Pettijohn’s Fate in Hands of Jurors

By Teresa Barbian


The fate of William Elmer Pettijohn is now in the hands of five women and seven men. Closing arguments were heard on Monday, February 29, 2016. His arrest came after an investigation and arrest of former Anson Chief of Police Patrick Neal Hawthorn. Hawthorn’s trial date has been set for April 18, 2016. Pettijohn was indicted on five counts. One count of human trafficking, two counts of sexual assault of a child, one count of indecency with a child by contact, and one count of indecency with a child by exposure.

The prosecution offered some 34 exhibits into evidence including the testimony of a Texas Ranger who testified that over 500 Facebook text messages were sent between Pettijohn and the victim. The defense’s claim is that other people had access to his Facebook accounts from other devices that were not password protected. The prosecution contends that Pettijohn arranged for the victim to have sex with Patrick Hawthorn, something the defense vehemently denied indicating that the prosecution offered no evidence to prove this theory. The defendant took the stand in his own defense and basically said that the prosecution’s witnesses were not telling the truth. Pettijohn testified that he was not in town on the date the victim said the first sexual encounter occurred. The defense offered no evidence to corroborate his statement. Pettijohn’s son testified for the prosecution that he “accidentally” found out about the relationship when he received a FB text message from the victim after Pettijohn had lent him a cell phone to use. The witness then testified that after he contacted his father and drove to Anson to confront the victim, all of the Facebook text messages ‘disappeared’. The prosecution also contends that Pettijohn fled to the country to Belize in order to evade prosecution. The defense offered a witness who testified that Pettijohn arrived in Belize to look for work, but could not truly testify that he was ever offered or accepted any positions in the oil field industry.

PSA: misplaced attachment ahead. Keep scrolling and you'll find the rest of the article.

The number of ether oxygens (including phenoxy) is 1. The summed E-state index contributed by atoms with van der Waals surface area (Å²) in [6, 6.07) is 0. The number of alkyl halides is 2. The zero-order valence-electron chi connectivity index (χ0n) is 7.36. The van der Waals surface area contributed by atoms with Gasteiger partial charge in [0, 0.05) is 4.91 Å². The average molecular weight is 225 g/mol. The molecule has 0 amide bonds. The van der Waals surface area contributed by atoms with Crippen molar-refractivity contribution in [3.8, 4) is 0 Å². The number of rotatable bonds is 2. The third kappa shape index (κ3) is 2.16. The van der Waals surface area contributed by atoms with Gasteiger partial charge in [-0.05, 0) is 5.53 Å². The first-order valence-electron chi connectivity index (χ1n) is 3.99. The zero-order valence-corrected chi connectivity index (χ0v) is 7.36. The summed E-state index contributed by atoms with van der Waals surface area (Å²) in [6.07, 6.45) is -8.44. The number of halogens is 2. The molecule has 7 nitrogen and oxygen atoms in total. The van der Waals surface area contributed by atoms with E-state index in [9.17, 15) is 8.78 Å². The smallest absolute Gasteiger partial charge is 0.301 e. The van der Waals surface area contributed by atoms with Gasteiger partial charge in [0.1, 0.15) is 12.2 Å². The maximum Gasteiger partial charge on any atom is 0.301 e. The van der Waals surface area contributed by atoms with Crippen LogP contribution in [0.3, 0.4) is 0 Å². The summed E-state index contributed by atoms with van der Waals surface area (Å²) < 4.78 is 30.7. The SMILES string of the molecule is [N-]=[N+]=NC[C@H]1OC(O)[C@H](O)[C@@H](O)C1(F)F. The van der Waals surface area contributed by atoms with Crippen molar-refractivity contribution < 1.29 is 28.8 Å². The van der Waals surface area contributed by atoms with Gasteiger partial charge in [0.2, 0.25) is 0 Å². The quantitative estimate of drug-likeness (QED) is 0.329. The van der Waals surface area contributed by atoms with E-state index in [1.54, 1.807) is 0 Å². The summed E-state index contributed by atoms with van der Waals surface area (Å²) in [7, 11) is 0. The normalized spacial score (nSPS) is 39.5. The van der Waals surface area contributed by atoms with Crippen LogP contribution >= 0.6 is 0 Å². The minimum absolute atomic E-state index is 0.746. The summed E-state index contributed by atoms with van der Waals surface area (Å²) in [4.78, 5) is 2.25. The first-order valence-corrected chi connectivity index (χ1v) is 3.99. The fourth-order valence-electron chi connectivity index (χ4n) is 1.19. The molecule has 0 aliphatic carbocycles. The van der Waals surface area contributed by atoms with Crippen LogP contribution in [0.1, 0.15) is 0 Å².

During the weeklong trial, the prosecution introduced forensic experts who testified that the victim’s DNA was recovered from Patrick Hawthorn’s residence but no DNA evidence was introduced that came from Pettijohn’s residence. A forensic interviewer from the Child Advocacy Center in Abilene testified that she interviewed the victim for over two hours as part of the investigation. A former employee of Pettijohn who lived at his residence testified that there were a few times that the victim came over in the early morning, went to Pettijohn’s bedroom for about 30 minutes and then left, the defense denies that testimony. This witness also testified that Pettijohn wanted to victim to call him, “Big Daddy.” The defense indicated that the witness had an axe to grind because Pettijohn fired her and she thought he owed her money. The Texas Ranger who testified said that he tried to contact Pettijohn while conducting his investigation but was unsuccessful. When Pettijohn was on the stand he said that he did talk to the Texas Ranger and that he just, “miss-remembered” what happened. The last witness to testify for the prosecution was the victim herself. She recounted the first time she had sex with Pettijohn stating that Pettijohn asked her to have sex with Hawthorn. She testified that she did not want to but Pettijohn kept saying, “Do it for me.” While Pettijohn was on the stand, he could offer no reason  why the victim or the other witness were not being truthful. As of press date, the jury had not reached a  verdict.


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